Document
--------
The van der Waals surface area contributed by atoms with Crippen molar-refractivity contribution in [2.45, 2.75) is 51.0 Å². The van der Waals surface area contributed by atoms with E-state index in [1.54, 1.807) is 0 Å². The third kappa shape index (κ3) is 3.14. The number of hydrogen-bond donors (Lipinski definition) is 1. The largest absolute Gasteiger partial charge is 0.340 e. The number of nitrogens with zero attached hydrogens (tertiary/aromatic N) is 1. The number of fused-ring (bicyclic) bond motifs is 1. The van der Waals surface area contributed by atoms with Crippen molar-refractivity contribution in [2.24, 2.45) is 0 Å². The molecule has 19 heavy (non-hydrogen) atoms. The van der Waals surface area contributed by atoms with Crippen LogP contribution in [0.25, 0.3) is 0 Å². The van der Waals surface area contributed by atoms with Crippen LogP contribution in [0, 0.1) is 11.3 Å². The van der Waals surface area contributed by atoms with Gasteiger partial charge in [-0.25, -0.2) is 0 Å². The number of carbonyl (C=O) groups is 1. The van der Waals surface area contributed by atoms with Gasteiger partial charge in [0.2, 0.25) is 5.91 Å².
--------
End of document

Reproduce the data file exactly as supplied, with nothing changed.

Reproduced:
The van der Waals surface area contributed by atoms with Crippen molar-refractivity contribution in [2.45, 2.75) is 51.0 Å². The van der Waals surface area contributed by atoms with E-state index in [1.54, 1.807) is 0 Å². The third kappa shape index (κ3) is 3.14. The number of hydrogen-bond donors (Lipinski definition) is 1. The largest absolute Gasteiger partial charge is 0.340 e. The number of nitrogens with zero attached hydrogens (tertiary/aromatic N) is 1. The number of fused-ring (bicyclic) bond motifs is 1. The van der Waals surface area contributed by atoms with Crippen molar-refractivity contribution in [2.24, 2.45) is 0 Å². The molecule has 19 heavy (non-hydrogen) atoms. The van der Waals surface area contributed by atoms with Crippen LogP contribution in [0.25, 0.3) is 0 Å². The van der Waals surface area contributed by atoms with Crippen LogP contribution in [0, 0.1) is 11.3 Å². The van der Waals surface area contributed by atoms with Gasteiger partial charge in [-0.25, -0.2) is 0 Å². The number of carbonyl (C=O) groups is 1. The van der Waals surface area contributed by atoms with Gasteiger partial charge in [0.2, 0.25) is 5.91 Å².